Leverage Facebook’s experience to monetise data through advertising: Facebook’s revenues mainly come through advertising. It emanates from its ability to effectively mine user behaviour data. Reliance can benefit from this as it sets its sights on monetising the large user base of Jio.

Potential access to Facebook’s proprietary technology: Facebook has commercialised multiple VR (virtual reality) devices (Oculus Go, Rift, Quest, etc) and has a video calling device like Portal. Both can work well with Jio’s broadband offering and Portal can also work with an enterprise solution.

In addition to the above points, market players say they won’t be surprised if RIL becomes a leading consumer and tech-focused company in the near future, especially with the induction of new money.

“They are already a technology-first company. When we got to see under the hood, we saw great practices and processes at the firm including the way their data centres are set up, and their apps are engineered. They can implement changes within a few days,” said Kedar Kulkarni, co-founder and CEO of HyperVerge, a Silicon Valley-based deep-learning startup. HyperVerge has worked with the Reliance Jio team and helped the firm switch to an agent-assisted, face-based digital KYC.


Despite the strong position RIL is in thanks to the latest deals, analysts still think that achieving its primary target of going net debt-free will be challenging.

“With the deal with Saudi Arabia’s Aramco for selling stakes in refinery business looking uncertain, this target (of going debt-free) seems ambitious,” said Rizvi of The Dialogue.

Given the Covid-19 outbreak and nosediving oil prices, the deal is set to be delayed, or may even stand cancelled.

“While the Saudi Aramco due diligence is ongoing, clearly with Covid-19 disruptions, the transaction would likely get pushed out. The key investor concern is whether the collapse in crude would lead to deal cancellation,” noted an April 22 report by JP Morgan.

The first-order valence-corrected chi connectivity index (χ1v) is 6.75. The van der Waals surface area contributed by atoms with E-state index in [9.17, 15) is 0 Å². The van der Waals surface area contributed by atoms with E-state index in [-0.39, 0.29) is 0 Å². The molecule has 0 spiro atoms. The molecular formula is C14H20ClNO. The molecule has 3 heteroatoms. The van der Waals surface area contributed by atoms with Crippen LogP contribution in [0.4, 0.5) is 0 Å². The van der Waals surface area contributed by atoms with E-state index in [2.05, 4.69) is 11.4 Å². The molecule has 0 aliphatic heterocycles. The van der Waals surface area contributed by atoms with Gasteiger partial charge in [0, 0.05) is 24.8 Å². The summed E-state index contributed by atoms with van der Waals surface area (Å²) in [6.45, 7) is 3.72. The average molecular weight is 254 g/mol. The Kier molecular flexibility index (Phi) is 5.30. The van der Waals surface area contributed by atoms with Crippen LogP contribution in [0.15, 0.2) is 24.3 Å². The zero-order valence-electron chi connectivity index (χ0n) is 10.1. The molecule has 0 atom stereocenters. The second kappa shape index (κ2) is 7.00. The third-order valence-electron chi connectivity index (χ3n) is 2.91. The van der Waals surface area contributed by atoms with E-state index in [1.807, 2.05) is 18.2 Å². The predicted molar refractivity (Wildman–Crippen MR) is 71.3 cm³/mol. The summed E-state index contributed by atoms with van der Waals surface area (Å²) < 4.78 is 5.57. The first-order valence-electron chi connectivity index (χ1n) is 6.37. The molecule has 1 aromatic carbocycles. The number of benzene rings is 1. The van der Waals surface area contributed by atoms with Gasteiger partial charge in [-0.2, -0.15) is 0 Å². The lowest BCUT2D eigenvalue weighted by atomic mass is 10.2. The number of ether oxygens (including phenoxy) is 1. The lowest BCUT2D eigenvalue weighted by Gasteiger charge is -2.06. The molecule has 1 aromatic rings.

Others, too, are sceptical about it.

“The recent infusion of capital into RIL by Facebook, falling oil prices disturbing the financial position and attractiveness of oil assets, and no increment newsflow from Aramco, investors may be starting to believe that the Saudi firm is no longer interested,” said a May 13 report by HSBC.

Another threat to the deal is posed by the nosediving oil prices.

“With the collapse in oil prices, the risk is rising that the deal will not go has increased although we now value downstream at $55 billion gross, which is a 20% discount to Aramco valuation,” said US-based brokerage firm Bernstein in its report published last month.

Apart from this, the company is still waiting for regulatory approval on its Brookfield deal, which is yet to be closed.

However, analysts believe that RIL may figure out ways to dodge these challenges.

“The recently proposed rights issue by RIL may be the way for them to achieve the target. The rights issue is a step towards raising capital by selling shares at a discounted price to existing shareholders,” Rizvi explained. “Morgan Stanley has estimated that RIL could raise $13.8 billion by issuing 12% of new shares at a discount of 5% on the market price.”